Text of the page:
Robert Maxwell wrote:
Why can't you fight both at the same time? You shave a couple percentage points of the unemployment rate through Keynesian stimulus, that's great, but at the same time you've left the remaining unemployed to drown in misery. Long-term unemployment, as it currently exists in the US, is not something people recover from easily--if they recover at all. We should do whatever is possible to soften that blow while at the same time encouraging hiring.
It sounds like you are saying the government can't multitask. Why not?
Gee, I am one of the guys on the left who is for stuff like basic income so I am not opposed in any way to the welfare state. We have overdone it a bit in Europe in the past but you guys are certainly in dire need of more and not less welfare.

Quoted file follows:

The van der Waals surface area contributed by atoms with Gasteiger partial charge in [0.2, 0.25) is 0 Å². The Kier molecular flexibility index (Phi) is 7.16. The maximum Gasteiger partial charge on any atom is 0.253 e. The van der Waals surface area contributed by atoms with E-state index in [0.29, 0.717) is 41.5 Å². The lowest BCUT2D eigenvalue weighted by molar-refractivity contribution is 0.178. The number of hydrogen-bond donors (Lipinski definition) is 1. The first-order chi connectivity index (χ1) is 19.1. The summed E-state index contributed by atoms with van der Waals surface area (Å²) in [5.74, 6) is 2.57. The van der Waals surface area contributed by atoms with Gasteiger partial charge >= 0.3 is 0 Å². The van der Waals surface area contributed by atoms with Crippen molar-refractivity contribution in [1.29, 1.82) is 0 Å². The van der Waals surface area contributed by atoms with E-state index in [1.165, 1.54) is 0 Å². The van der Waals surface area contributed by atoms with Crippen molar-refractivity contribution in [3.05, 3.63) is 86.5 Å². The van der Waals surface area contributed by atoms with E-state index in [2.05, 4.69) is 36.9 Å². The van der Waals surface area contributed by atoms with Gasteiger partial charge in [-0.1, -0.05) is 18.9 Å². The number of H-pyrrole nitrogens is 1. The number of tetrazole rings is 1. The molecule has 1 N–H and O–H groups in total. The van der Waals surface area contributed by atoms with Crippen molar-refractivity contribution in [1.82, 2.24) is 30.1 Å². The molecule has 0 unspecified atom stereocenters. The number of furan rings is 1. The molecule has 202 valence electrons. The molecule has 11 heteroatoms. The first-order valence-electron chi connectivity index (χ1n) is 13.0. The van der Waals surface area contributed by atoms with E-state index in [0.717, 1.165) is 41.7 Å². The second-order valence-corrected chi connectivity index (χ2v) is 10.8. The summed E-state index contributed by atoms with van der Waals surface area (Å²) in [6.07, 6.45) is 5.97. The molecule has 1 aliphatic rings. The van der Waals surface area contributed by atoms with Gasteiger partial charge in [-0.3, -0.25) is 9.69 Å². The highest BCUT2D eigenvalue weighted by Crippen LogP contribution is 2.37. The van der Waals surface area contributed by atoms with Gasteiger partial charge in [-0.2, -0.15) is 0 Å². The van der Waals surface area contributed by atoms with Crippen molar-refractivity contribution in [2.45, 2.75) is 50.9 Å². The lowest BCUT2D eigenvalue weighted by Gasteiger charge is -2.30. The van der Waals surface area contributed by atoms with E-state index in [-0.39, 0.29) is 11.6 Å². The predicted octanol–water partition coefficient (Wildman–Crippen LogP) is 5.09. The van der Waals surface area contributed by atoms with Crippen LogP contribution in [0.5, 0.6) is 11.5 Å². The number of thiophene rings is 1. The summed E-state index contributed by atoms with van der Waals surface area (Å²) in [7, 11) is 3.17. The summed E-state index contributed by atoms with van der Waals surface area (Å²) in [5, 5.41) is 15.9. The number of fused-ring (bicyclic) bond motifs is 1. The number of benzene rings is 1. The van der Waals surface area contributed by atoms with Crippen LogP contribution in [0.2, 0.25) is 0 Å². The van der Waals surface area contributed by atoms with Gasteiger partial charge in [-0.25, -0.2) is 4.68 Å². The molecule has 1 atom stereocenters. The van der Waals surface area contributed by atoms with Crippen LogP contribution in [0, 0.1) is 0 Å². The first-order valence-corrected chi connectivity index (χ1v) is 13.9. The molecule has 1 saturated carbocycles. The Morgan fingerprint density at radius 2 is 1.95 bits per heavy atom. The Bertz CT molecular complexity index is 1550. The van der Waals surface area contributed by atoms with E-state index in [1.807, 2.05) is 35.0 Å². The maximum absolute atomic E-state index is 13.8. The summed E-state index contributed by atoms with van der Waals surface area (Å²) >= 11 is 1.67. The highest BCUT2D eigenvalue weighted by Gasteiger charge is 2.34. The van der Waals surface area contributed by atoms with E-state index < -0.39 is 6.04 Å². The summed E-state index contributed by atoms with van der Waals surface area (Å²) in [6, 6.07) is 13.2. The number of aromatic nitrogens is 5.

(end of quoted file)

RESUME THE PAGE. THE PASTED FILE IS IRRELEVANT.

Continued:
All I am trying to say is that social security destroys work incentives whereas expansive monetary and fiscal policy are relatively unproblematic unless you drive up inflation expectations or don't reduce your public debt in the boom. The forme issues is also ideologically hotly debated whereas the latter is more of a technical macroeconomic issue. Sure, the stimulus has also been pissed upon by the right and there are the lunatic zero-inflation libertarians but precisely because it is about fairly technical stuff it is not as ideologically mined as a more concrete issue like food stamps.
I know you're not opposed to the welfare state, and perhaps it has been overdone in Europe. I'm just saying what we have in the US is pretty damn pathetic--unless you are a senior, then it is just somewhat less pathetic.
Unfortunately, here in the US our political options for "economic stimulus" are limited to tax cuts and, um, spending cuts. Yep, that's pretty much it. Republicans have sold the lie that Obama's stimulus was an expensive failure, so that sort of thing is off the table for the foreseeable future. You can imagine my frustration.